in reply to "Just use a hash": An overworked mantra?
But just because hash key lookups/increments are O(1) operations, that doesn't make them computationally cheap.
......
An array lookup is also O(1), but it turns out it's a much computationally cheaper task to perform these array operations.
not correct
Hash is not O(1).
Also, this example of 0..999 integers looks too artifical to me, and it is too obvious to use an array here, so  for me  it does not deserve to even start the discussion, in the first place :)
I do appreciate good English of the original post, however, which I, personally, do not possess
:) :)
Re^2: "Just use a hash": An overworked mantra?
by davido (Cardinal) on Dec 23, 2011 at 19:19 UTC

Hash is not O(1)
Are you sure?
 "Many hash table designs also allow arbitrary insertions and deletions of keyvalue pairs, at constant average (indeed, amortized) cost per operation."  http://en.wikipedia.org/wiki/Hash_table
 http://en.wikipedia.org/wiki/Big_O_notation
 "Thus, everyone knows that hash table queries run in amortized constant time. That is, as the number of keys increases, the average time necessary to recover a keyvalue pair does not increase."  http://lemire.me/blog/archives/2009/08/18/dohashtablesworkinconstanttime/
 "Hash tables, sometimes also known as associative arrays, or scatter tables, are a data structure that offers fast lookup, insertion, and deletion of (key, value) pairs. In a welldesigned implementation of hash tables, all of these operations have a time complexity of O(1), rather than the O(n) that linked lists, association lists, and vectors would require for some of them."  http://www.math.utah.edu/~beebe/software/hash/hash.html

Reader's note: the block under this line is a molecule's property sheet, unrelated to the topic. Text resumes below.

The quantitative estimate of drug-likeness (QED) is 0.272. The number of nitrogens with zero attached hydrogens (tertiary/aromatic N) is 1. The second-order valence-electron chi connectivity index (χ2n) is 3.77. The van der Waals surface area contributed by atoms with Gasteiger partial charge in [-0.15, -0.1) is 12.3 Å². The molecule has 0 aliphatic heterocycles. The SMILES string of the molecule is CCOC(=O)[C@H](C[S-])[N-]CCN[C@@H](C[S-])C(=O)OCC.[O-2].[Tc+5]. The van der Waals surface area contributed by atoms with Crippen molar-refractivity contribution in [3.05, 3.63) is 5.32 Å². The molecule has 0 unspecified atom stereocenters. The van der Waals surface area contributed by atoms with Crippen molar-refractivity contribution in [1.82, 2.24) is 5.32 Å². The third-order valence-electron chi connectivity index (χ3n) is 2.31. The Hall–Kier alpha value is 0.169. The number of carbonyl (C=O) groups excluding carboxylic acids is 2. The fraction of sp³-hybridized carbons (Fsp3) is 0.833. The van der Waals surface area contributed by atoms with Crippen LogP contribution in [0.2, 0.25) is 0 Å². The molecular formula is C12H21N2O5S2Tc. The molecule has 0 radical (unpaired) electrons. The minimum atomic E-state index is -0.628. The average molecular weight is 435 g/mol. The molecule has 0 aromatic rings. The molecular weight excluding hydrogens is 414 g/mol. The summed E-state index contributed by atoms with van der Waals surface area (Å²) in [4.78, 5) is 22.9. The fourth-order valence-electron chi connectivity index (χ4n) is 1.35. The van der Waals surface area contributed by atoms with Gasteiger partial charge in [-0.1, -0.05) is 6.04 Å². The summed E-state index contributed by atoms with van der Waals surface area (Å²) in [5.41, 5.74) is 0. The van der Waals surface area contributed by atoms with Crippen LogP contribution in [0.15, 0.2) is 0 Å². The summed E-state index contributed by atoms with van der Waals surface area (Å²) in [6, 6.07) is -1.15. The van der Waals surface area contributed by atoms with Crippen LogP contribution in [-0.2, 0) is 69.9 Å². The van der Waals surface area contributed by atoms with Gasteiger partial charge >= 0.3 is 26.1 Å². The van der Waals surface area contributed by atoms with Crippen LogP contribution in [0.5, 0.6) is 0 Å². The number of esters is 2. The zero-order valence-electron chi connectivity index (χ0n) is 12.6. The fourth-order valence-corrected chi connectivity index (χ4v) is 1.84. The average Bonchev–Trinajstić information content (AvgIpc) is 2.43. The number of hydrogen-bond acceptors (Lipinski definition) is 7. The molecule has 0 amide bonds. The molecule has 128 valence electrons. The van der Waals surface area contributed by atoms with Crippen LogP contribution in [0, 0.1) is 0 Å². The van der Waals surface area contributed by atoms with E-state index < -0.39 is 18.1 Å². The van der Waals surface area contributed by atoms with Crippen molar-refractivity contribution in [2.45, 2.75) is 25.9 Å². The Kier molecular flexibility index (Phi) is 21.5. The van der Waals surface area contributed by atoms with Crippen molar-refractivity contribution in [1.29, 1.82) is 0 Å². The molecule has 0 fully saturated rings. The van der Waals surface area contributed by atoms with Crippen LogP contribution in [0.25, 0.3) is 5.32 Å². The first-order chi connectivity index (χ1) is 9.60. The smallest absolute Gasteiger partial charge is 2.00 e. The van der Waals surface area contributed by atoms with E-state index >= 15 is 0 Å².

"Perl hashes provide constanttime lookups. They are implemented as true hash tables (with automatic retuning as necessary), not associative arrays."  http://stackoverflow.com/questions/3774904/whatisthetimecomplexityforlookingupaniteminaperlhash
 http://www.sysarch.com/Perl/sort_paper.html
I'll grant that an individual lookup might consume greater than O(1) time, but in the aggregate it's fairly well established and accepted that hash operations are O(1) operations, where 'n' is the number of elements in the hash.
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yes. I am sure.
first, the third link you've pointed reads:
Thus—formally—hash tables often run in time O(log n).
next, if the question is "is it possible to create an algorithm that, given arbitrary strings of finite length, make associative store/lookup for O(1)"  then the answer is "yes" but these are nonrealistic algorithms.
but  back to reality  reallife alhorithms are O(log N) in best case, but I afraid Perl's one is worse than that and  yet  have you ever heard of socalled "hash complexity attack" that was securityfixed by seed randomization in 5.8.0? To inform you, pre5.8.0 were looking like O(1) but actually were O(n) (or maybe even worse in worst case scenario)
next, your "stackoverflow.com" link contains simply wrong information. IOW, I do not see any proof there that convinces me.
And  your last link does not even mention hashes.
Bother explain what is doing here? TIA!
and finally, do you see something strange in your phrase hash operations are O(1) operations, where 'n' is the number of elements in the hash
?
I could be a bit joking, but I do not trust phrases like that.
you're explaining parameter 'n' that is not presents in your formulae  what other mistakes/typos have you made?
:)
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